So all of these factors are important, they work together and all individuals will have a unique combination of influences that lead to their health outcomes. As a society however, we need to be careful, it is incredibly easy to treat health conditions in isolation, focusing on one factor instead of taking a more holistic well rounded approach. The health professional might provide therapeutic intervention and nicotine replacement products to a smoker and wonder why they keep falling off the wagon. A health psychologist however, might recognise that it’s the social norm to go to the pub three times a week and the lure of a cigarette with friends is just too hard to resist. By not considering these factors huge amounts of resources can be wasted and the well intended efforts of healthcare professionals can be completely undermined. This is where Health Psychologists come in!
Where can you find a health psychologist?
The answer is everywhere! But you might not know who they are as many work under a different title. However, you can find health psychologists in clinics and hospitals working directly with patients, government and policy organisations creating health promotion campaigns and universities and medical schools, conducting important research and teaching the next generation.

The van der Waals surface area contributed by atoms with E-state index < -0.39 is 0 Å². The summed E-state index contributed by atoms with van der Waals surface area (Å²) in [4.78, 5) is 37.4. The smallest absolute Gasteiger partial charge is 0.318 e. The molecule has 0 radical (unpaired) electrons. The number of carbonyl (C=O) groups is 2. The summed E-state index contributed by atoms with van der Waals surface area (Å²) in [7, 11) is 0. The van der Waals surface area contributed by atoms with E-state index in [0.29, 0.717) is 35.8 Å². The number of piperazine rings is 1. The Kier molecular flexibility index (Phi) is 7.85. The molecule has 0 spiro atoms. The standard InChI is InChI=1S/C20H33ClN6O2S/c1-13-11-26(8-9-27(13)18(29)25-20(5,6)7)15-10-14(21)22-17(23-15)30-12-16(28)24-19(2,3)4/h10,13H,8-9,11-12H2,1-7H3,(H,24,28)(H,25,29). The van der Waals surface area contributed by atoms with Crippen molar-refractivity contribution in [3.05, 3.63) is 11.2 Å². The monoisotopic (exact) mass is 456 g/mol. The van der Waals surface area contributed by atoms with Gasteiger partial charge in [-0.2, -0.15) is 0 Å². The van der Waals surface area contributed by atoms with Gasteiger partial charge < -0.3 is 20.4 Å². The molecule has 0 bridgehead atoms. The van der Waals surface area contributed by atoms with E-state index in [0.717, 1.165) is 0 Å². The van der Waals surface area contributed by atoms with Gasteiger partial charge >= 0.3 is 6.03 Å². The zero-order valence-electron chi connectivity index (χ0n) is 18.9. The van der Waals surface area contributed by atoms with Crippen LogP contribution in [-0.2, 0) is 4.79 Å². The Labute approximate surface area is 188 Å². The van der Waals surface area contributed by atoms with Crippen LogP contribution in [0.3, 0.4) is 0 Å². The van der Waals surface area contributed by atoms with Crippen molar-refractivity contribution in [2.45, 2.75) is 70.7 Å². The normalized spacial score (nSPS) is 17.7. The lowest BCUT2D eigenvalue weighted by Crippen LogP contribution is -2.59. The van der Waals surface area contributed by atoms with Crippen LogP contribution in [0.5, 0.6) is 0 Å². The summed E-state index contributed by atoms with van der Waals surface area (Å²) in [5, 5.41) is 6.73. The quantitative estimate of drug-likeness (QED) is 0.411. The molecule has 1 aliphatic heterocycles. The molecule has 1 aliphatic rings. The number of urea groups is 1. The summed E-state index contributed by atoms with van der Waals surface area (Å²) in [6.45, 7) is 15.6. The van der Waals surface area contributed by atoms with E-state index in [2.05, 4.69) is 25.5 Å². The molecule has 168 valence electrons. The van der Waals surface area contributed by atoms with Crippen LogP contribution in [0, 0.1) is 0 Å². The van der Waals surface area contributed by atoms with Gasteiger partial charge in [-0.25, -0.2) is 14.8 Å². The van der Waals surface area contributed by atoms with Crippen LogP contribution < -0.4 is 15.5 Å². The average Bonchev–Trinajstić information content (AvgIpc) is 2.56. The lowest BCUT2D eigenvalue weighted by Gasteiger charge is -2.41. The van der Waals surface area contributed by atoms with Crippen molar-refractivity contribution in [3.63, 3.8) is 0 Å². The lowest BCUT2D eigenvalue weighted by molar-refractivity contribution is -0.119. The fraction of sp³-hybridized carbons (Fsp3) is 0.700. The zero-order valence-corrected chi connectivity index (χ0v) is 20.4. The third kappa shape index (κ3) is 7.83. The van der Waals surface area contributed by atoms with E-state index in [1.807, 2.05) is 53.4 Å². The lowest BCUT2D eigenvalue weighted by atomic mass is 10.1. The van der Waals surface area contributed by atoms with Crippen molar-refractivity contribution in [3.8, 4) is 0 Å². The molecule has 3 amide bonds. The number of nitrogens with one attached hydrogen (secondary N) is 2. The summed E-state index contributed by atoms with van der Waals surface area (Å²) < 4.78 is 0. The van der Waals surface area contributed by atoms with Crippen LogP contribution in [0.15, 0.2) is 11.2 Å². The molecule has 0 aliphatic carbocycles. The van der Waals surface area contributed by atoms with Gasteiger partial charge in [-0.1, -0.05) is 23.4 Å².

Compared to other areas of psychology, Health Psychology is considered to be a relatively new kid on the block. Although psychological factors have been studied in relation to health since the early 20th century this has typically been in the context of medicine, rather than psychology. In 1969, a psychologist called William Schofield wrote a report for the American Psychological Association (APA) which called for training and education surrounding the role of psychology in the provision of health services. In 1973 the APA took this on board and began planning the division of Health Psychology which was formally added to the APA in 1977. It wasn’t until 1986 that Health Psychology ‘officially’ reached Great Britain, with the British Psychological Society (BPS) establishing the Division of Health Psychology. The divisional status meant that the training needs and professional development of health psychologists were recognised and chartered status was attainable.
But what do Health Psychologists DO I hear you ask.
The Division of Health Psychology has six main objectives:
To understand behavioural and contextual factors